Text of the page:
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Tasmanian press conference on RET, Tasmanian economy

Christine Milne 27 Aug 2014

Senator Christine Milne press conference
Launceston, Tasmania

1.00pm, 20 August 2014

Comments about Tasmanian issues

Tasmanian economy

In terms of the Tasmanian economy, we’ve just had shocking figures come out for the long-term unemployment statistics. The worst possible thing that the Abbott Government is doing is attacking the future and attacking Tasmania's competitive advantage. The decision to abandon the carbon price is a mega blow to the Tasmanian economy because it means that Hydro Tasmania will have a massive drop in its profits from over $200 million to a projected profit of around 20 million. That means that not only does the Hydro put people off, but the State Government will not be able to employ teachers, police and nurses because it will not have the dividend from the Hydro. That is down to Liberal senators like Senator Colbeck, Senator Abetz, Senator Bushby. They are responsible for the fact that Tasmania has taken this big hit, and now they are all running for cover and hiding all over the place on the renewable energy target because that will be the next big blow to Tasmania if it is significantly reduced or changed. All very well for them to be saying we want to keep the renewable energy target. What they are not saying is that they want to keep the renewable energy target at 41,000 gigawatt hours. They are not saying that they will not accept the changes. Already, the attack on the renewable energy target has led to so much uncertainty that businesses around Australia are not investing in renewable energy. We had news just yesterday of a major solar thermal plant destined for Mildura has been cancelled because of uncertainty around the renewable energy target. In the Tasmanian context, Hydro Tasmania has lobbied very hard to keep the renewable energy target because not only does it mean their future projects are in jeopardy, but their existing projects. They are seriously concerned about it and you add to that Pacific Hydro around the country, all of the windfarm companies, people are really concerned about this decision of the Abbott government to prop up coal-fired power and give billions back to the coal-fired generators at the cost of jobs and investment in the renewable sector.  This will hit home in Tasmania harder than just about anywhere else.

Tarkine mines

Speaking of the new future, the decision by Venture Minerals to put its Riley Creek mine on hold is just more of the same saga of Tasmania being conned yet again by pretty much penny dreadful mining companies. We had Shree Minerals promising the world and what have we ended up with? a major scar in the Tarkine. Where is the guarantee that Shree Minerals actually put up the money for restoration of the environment now that it has made such a mess. And it is no use saying we have just put it on hold, on hold indefinitely, what does that mean for the Tasmanian community? That we are left with a mess? This has always been the case with mining in Tasmania. Now with Venture, who in their right mind would think that an iron ore mine in Tasmania could be competitive when you compare it with the Pilbara, with proximity to the market, with a economies of scale. The Tasmanian government, the Labor Party federally and in Tasmania, were conned and the Liberals are just as bad. There is no due diligence on these companies or on what they are promising in jobs or returns. The fact that Tasmania gave a royalty holiday to Shree and goodness only knows what promises they made to Venture just show that these projects are not viable.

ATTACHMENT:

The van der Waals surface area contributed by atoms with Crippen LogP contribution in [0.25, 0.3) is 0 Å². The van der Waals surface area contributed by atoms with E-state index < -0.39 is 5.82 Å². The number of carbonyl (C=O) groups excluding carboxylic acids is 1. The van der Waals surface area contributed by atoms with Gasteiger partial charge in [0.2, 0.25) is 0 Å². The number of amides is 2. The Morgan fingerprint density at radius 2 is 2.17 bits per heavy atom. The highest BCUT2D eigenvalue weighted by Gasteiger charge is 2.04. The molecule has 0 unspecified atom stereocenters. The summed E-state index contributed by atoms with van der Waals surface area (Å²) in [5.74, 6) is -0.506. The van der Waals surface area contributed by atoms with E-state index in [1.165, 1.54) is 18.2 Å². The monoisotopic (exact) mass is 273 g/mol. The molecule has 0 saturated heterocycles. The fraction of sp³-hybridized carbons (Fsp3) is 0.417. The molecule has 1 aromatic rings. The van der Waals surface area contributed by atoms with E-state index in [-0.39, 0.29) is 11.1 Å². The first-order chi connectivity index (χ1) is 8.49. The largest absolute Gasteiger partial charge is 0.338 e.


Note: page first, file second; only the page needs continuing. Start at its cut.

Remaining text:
Tasmanian brand

Now is the time to say, let us look at brand Tasmania. Where is the future in this state? The future in this state is protecting the environment and using our high quality environment brand for investment in education, in industries of the future, things like major data centres that are big energy users that want renewable energy, new renewable energy investments, and our science community, our Antarctic proximity, food and wine. All of these things are competitive advantages for our state. We should be getting behind clean, green and clever Tasmania and stopping this absolute con job that goes on with promises from resource extractive industries that never come to pass.

In a final comment on the future for Tasmania, years ago when I was in the Tasmanian Parliament I  talked about the importance of investing in education and in the university, in particular overseas students, and the benefits that would bring to Tasmania in terms of the investment here and in long-term relationships. The same goes for our tourism industry, we have to be outward looking.

Senator Lambie remarks

The remarks by Clive Palmer and Jackie Lambie are an absolute disgrace. What is very clear is that Clive Palmer's business interests are what got him into politics in the first place. It was the fight with Campbell Newman over Campbell Newman's failure to give him preferred status for his railway and mine in Queensland that led to the formation of the Palmer United Party. Now, it is his business deals going wrong and accusations made against him that is leading him to speak out in a way that demeans the whole of Australia's Parliament and jeopardises the relationships between people are building in various industries around the country with the Chinese. Jacqui Lambie’s ridiculous comments -  first of all she wants everyone in National Service, then she wants missiles pointed at China. How on earth are we going to build a relationship, particularly with the Antarctic division and proximity to Antarctica with the Chinese when you have got a Tasmanian senator speaking out in that way. I have been lobbying for a long time for the Chinese to make Hobart its Antarctic base. it would be a fantastic thing for Tasmania. It would support our research, it would support the University, and would support a lot of ongoing maintenance and jobs in servicing and supplying the ships and crews. The key to that relationship is research, and that is why the Abbott Government cutting back our universities is such a disaster. But throwing to Eric Abetz cutting back funding and Jacqui Lambie condemning and abusing the Chinese, why would the Chinese ever make Hobart their Antarctic base? There are serious consequences for cutting back research and for being intolerant and xenophobic and Tasmania shouldn’t tolerate it.